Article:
In a final section Patterson & Johnsrude address the central question of how the cortical system moves from general auditory processing to potentially voice- and speech-specific processing activities. Research into this question is still in its early stages, but the evidence suggests that the transformation from an auditory signal to speech is localizable, but is not straightforwardly hierarchical. The emergence of a vowel percept, for example, from the building blocks provided by sub-processes concerned with glottal pulse rate, vocal-tract length and so forth, seems to be distributed across several neural loci, situated around but not directly in core auditory cortex, and with possible links further afield to structures in premotor and motor cortex involved in speech production. This suggests that motor theories of speech perception (Liberman et al. 1967; Liberman & Mattingly 1985) may be due for a revival.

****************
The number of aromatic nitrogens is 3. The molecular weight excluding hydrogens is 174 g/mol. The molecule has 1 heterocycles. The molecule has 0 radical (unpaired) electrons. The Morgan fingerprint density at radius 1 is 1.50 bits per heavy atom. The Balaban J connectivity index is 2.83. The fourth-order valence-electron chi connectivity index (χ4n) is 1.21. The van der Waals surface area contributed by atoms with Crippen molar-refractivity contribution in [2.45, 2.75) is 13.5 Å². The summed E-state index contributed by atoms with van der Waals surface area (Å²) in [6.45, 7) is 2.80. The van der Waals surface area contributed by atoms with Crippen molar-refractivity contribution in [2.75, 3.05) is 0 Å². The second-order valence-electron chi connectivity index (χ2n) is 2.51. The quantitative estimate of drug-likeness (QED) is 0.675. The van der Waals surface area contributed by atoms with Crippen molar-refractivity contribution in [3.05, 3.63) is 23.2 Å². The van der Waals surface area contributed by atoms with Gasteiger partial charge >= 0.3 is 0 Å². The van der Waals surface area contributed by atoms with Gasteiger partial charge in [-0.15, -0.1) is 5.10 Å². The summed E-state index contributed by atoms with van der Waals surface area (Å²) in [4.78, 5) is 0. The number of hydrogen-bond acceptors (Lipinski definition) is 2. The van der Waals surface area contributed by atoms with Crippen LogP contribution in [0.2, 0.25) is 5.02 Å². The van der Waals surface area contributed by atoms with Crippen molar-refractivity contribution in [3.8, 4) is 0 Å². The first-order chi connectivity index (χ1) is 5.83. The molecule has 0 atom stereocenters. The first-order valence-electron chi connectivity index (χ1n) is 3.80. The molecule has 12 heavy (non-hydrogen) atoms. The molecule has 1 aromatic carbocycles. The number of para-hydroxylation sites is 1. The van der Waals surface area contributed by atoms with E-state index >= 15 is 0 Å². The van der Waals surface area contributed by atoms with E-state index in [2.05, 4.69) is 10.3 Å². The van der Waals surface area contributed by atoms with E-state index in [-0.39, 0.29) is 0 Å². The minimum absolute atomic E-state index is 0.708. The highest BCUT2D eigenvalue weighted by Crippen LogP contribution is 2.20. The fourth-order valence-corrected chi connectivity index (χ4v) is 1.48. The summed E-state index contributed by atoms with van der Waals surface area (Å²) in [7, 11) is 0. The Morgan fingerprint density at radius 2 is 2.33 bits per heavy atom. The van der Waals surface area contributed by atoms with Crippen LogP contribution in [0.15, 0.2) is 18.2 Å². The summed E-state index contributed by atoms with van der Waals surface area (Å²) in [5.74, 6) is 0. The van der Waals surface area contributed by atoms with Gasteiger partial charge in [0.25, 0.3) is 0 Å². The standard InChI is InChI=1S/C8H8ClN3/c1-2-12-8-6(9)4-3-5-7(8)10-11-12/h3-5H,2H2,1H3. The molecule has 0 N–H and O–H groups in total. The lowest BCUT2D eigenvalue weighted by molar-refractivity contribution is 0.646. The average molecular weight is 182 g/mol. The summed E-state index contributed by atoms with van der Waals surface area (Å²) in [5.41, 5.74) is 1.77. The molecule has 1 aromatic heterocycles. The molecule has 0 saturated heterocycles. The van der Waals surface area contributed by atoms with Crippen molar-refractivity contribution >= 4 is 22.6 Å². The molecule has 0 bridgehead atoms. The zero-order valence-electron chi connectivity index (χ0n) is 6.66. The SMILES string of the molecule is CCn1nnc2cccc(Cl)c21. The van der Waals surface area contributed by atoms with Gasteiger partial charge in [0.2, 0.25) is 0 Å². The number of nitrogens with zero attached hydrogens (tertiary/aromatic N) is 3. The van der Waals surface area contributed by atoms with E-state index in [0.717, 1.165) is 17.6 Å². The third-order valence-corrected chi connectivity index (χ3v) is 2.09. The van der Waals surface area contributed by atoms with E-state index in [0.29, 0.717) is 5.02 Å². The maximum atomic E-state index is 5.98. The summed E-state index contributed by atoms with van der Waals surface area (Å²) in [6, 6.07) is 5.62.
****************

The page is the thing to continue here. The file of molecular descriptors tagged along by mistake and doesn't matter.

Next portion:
The next paper, by Zatorre & Gandour (2008), is highly complementary, with its focus on neural specializations for speech and pitch, and provides a balanced and informative account of possible hemispheric differences in these domains. They argue against standard approaches to this issue, which have led to a polarized debate asking whether speech processing is underpinned either by encapsulated, specialized domain-specific mechanisms or whether it piggybacks on general-purpose neural mechanisms for processing sound which are sensitive to the acoustic features that are present in speech. Zatorre & Gandour propose a more integrated approach, arguing that the brain's response to low-level acoustic features is modulated by linguistic factors, affecting the specificity of hemispheric function.